Irish Government to Provide Monetary Reparations Following Landmark United Nations Abortion Case

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(PRESS RELEASE) The Irish government intends to give compensation to Amanda Mellet following a landmark decision from the United Nations Human Rights Committee recognizing that the criminalization and prohibition of abortion violated her human rights.

Today, Ireland’s Minister of Health Simon Harris announced the government’s plan to provide Amanda Mellet 30,000 in acknowledgement of the Committee’s findings that her rights were violated. The government will also offer Ms. Mellet access to counseling services.

In its June 2016 ruling, the U.N. Committee outlined that the Irish government is obliged to provide compensation and measures of rehabilitation to Ms. Mellet for the human rights violations she endured when she had to travel out of Ireland to access abortion services. It also outlined that the government to reform its laws to legalize abortion and ensure other women do not face similar violations. The U.N. committee requested the government report within 180 days on measures taken.

Said Leah Hoctor, regional director for Europe at the Center for Reproductive Rights:

“Today Amanda Mellet has received a Government response that finally acknowledges the harm she endured, as found by the U.N.

“The Government’s promise of compensation to Ms. Mellet is a hugely important and symbolic step towards recognizing the pain she suffered.

“Women’s health and well-being are put in jeopardy when they have to travel abroad for abortion services. To fully comply with the U.N. ruling and repair the wrongs Ms. Mellet experienced, the Government must ensure effective law reform takes place so no more women suffer.”

Said Amanda Mellet:

“I am immensely grateful to Minister Harris for his personal apology to me last night and offer of compensation and counselling. It goes a long way towards closure for what was the most painful chapter of my life.

“I am hopeful that ensuring the legal change outlined by the U.N. Committee will now be the Government’s next step. I personally will not feel able to move on while knowing that other women continue to have to leave this country to access reproductive health services.”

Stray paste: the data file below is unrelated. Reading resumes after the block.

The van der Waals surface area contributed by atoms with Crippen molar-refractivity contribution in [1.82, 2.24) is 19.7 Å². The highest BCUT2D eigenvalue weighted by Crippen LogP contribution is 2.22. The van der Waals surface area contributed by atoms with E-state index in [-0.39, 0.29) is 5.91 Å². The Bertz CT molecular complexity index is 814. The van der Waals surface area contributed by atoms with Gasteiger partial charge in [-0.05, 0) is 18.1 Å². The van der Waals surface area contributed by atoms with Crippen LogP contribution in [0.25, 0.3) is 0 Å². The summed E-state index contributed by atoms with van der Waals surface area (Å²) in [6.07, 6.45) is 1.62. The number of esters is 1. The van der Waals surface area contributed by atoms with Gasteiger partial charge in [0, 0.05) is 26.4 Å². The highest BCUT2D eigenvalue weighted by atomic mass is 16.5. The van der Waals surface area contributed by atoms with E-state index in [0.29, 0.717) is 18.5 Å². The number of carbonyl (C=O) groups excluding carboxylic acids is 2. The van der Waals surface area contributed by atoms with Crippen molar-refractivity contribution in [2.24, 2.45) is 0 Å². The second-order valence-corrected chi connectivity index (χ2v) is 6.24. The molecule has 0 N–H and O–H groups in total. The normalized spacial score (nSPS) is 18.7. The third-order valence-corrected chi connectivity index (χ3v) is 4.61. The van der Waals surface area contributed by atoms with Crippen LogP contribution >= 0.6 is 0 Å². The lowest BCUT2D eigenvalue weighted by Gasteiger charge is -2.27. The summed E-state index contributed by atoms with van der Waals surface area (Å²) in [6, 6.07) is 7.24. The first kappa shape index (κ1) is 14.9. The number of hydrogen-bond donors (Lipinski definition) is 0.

In November 2013, the Center for Reproductive Rights filed a complaint on behalf of Ms. Mellet before the United Nations Human Rights Committee, arguing that Ireland’s prohibition of abortion violated her basic human rights by subjecting her to severe mental suffering and anguish.

In June 2016, the U.N. committee ruled in favor of Ms. Mellet, who was prohibited from accessing abortion in Ireland in 2011 after learning her pregnancy involved a fatal fetal impairment and found the prospect of continuing her pregnancy unbearable. She later travelled to the United Kingdom to access abortion services. In its ruling, the U.N. committee found that her rights to be free from cruel, inhuman and degrading treatment, to privacy and to equality before the law were violated as a result of having to travel out of Ireland to access abortion services.

The Human Rights Committee has a mechanism in place for monitoring implementation of its decisions on individual complaints. The committee will continuously scrutinize any measures taken to give effect to its decisions, or lack thereof, until it is satisfied that the state has effectively implemented all remedies it is obliged to make.

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